Hormonal responses to endurance training and overtraining in female athletes

A L Uusitalo, P Huttunen, Y Hanin, A J Uusitalo, H K Rusko
Clinical Journal of Sport Medicine 1998, 8 (3): 178-86

OBJECTIVE: To examine different hormonal responses to heavy endurance training and overtraining in female athletes.

DESIGN: Submaximal and maximal treadmill tests, self-report mood measures, and stress hormone analyses were repeated at baseline, after 4 weeks and at the end of 6 to 9 weeks of experimental intensive training and after 4 to 6 weeks of recovery.

SUBJECTS: Fifteen healthy female endurance athletes increased their intensive training volume by 130% and base training volume by 100% (ETG, n = 9) or served as controls (CG, n = 6).

MAIN OUTCOME MEASURES: Maximal oxygen uptake (VO2max), mood dynamics, blood catecholamines, cortisol and testosterone at rest and after submaximal and maximal exercise, and nocturnal urine catecholamines.

RESULTS: Five females from the ETG demonstrated an over-training state (OA subgroup) at the end of the training period. Their VO2max decreased (mean +/- SEM) from 53.0 +/- 2.2 (range, 46.8-59.2) to 50.2 +/- 2.3 (range, 43.8-56.6) (p < 0.01). Maximal treadmill performance expressed as oxygen demand decreased (mean +/- SEM) from 56.0 +/- 1.6 (range, 51.5-60.5) to 52.2 +/- 1.1 ml kg-1.min-1 (range, 49.1-55.3) (p < 0.01). Maximal heart rate also decreased (mean +/- SEM) from 190 +/- 1 bpm (range, 185-197) to 186 +/- 2 bpm (range, 184-193) (p < 0.05), and the athletes experienced mood disturbances. Plasma adrenaline levels at maximal and noradrenaline at submaximal work rate decreased during the last 2 to 5 training weeks (p < 0.05), and serum cortisol levels at maximal work rate decreased during the first 4 training weeks (p < 0.05) in the ETG. Plasma adrenaline at maximal work rate decreased during the first 4 training weeks (p < 0.05) in the OA subgroup. There were no changes in the CG. Individual hormonal response types to heavy training and overtraining were found.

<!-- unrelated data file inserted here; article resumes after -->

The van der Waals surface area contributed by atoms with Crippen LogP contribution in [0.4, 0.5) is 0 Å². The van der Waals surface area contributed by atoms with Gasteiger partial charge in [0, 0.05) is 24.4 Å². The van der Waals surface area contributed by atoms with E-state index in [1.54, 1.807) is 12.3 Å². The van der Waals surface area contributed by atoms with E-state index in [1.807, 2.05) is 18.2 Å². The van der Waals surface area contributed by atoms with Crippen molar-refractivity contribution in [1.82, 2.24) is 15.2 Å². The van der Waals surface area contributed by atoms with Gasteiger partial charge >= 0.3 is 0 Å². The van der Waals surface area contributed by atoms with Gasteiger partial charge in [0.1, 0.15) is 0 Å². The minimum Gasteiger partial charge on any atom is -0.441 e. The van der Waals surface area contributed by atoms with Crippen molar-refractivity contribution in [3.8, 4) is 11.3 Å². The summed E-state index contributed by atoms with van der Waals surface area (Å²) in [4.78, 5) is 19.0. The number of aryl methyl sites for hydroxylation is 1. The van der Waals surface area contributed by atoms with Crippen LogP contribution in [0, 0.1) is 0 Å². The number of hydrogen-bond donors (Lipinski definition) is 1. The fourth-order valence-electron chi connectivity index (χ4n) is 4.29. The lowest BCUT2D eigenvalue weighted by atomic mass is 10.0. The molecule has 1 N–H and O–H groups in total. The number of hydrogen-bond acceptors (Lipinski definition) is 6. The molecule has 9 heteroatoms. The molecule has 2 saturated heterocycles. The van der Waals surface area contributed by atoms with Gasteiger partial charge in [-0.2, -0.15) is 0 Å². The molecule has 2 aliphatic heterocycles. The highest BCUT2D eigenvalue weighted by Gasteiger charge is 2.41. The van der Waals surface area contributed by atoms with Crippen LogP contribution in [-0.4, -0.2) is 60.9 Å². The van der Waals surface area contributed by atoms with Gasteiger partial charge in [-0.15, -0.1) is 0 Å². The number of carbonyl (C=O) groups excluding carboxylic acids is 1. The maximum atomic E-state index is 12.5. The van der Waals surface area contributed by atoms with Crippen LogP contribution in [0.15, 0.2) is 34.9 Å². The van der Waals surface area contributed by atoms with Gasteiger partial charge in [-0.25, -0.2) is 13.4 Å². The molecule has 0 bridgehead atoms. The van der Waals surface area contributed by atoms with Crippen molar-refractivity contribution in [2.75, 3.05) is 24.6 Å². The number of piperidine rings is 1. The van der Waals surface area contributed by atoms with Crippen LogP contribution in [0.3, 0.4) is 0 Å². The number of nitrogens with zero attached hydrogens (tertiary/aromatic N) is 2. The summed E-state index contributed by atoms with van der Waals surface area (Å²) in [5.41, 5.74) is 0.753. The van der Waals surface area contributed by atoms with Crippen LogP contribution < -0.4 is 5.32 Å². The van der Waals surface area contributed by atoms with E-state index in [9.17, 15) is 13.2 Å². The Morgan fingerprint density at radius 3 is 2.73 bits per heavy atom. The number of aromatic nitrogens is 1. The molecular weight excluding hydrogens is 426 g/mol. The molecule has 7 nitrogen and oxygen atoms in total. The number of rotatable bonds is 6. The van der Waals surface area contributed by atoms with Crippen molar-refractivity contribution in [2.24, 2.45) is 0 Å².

CONCLUSIONS: Hormone responses to exercise load are superior in indicating heavy training-induced stress when compared with resting hormone levels. These responses indicated decreased sympathoadrenal and/or adrenocortical activity (or exhaustion of the adrenal gland or the central nervous system). Individual hormonal profiles are needed to follow up training effects. Marked individual differences were found in training- and overtraining-induced hormonal changes.

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